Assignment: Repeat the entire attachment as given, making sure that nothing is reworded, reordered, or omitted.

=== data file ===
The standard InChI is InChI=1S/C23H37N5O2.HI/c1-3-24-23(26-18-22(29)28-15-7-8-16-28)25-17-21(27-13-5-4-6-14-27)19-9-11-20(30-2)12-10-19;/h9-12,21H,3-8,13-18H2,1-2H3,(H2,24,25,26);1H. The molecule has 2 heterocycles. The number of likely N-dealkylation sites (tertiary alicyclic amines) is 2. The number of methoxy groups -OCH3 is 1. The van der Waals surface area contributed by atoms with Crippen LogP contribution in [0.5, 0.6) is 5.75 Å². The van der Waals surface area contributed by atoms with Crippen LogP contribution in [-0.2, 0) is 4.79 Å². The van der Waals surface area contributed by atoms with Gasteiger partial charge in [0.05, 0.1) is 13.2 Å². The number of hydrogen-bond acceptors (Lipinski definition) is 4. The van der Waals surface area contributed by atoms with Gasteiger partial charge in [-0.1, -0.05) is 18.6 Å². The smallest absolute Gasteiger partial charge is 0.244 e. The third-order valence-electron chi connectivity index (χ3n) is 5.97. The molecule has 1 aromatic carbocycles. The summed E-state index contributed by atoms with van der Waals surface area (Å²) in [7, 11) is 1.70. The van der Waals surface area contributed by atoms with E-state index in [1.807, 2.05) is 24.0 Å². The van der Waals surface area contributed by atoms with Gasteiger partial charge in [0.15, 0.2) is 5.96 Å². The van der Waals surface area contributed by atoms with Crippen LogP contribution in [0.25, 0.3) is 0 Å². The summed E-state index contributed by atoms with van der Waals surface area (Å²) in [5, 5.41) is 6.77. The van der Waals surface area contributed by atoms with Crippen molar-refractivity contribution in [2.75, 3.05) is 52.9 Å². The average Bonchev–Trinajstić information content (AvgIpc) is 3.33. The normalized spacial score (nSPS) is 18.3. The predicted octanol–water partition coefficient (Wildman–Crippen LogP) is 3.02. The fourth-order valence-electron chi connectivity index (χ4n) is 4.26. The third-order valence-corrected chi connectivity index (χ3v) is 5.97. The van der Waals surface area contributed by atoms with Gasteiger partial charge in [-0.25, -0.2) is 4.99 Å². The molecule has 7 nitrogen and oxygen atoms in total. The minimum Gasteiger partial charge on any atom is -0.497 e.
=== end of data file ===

The standard InChI is InChI=1S/C23H37N5O2.HI/c1-3-24-23(26-18-22(29)28-15-7-8-16-28)25-17-21(27-13-5-4-6-14-27)19-9-11-20(30-2)12-10-19;/h9-12,21H,3-8,13-18H2,1-2H3,(H2,24,25,26);1H. The molecule has 2 heterocycles. The number of likely N-dealkylation sites (tertiary alicyclic amines) is 2. The number of methoxy groups -OCH3 is 1. The van der Waals surface area contributed by atoms with Crippen LogP contribution in [0.5, 0.6) is 5.75 Å². The van der Waals surface area contributed by atoms with Crippen LogP contribution in [-0.2, 0) is 4.79 Å². The van der Waals surface area contributed by atoms with Gasteiger partial charge in [0.05, 0.1) is 13.2 Å². The number of hydrogen-bond acceptors (Lipinski definition) is 4. The van der Waals surface area contributed by atoms with Gasteiger partial charge in [-0.1, -0.05) is 18.6 Å². The smallest absolute Gasteiger partial charge is 0.244 e. The third-order valence-electron chi connectivity index (χ3n) is 5.97. The molecule has 1 aromatic carbocycles. The summed E-state index contributed by atoms with van der Waals surface area (Å²) in [7, 11) is 1.70. The van der Waals surface area contributed by atoms with E-state index in [1.807, 2.05) is 24.0 Å². The van der Waals surface area contributed by atoms with Gasteiger partial charge in [0.15, 0.2) is 5.96 Å². The van der Waals surface area contributed by atoms with Crippen LogP contribution in [0.25, 0.3) is 0 Å². The summed E-state index contributed by atoms with van der Waals surface area (Å²) in [5, 5.41) is 6.77. The van der Waals surface area contributed by atoms with Crippen molar-refractivity contribution in [2.75, 3.05) is 52.9 Å². The average Bonchev–Trinajstić information content (AvgIpc) is 3.33. The normalized spacial score (nSPS) is 18.3. The predicted octanol–water partition coefficient (Wildman–Crippen LogP) is 3.02. The fourth-order valence-electron chi connectivity index (χ4n) is 4.26. The third-order valence-corrected chi connectivity index (χ3v) is 5.97. The van der Waals surface area contributed by atoms with Gasteiger partial charge in [-0.25, -0.2) is 4.99 Å². The molecule has 7 nitrogen and oxygen atoms in total. The minimum Gasteiger partial charge on any atom is -0.497 e.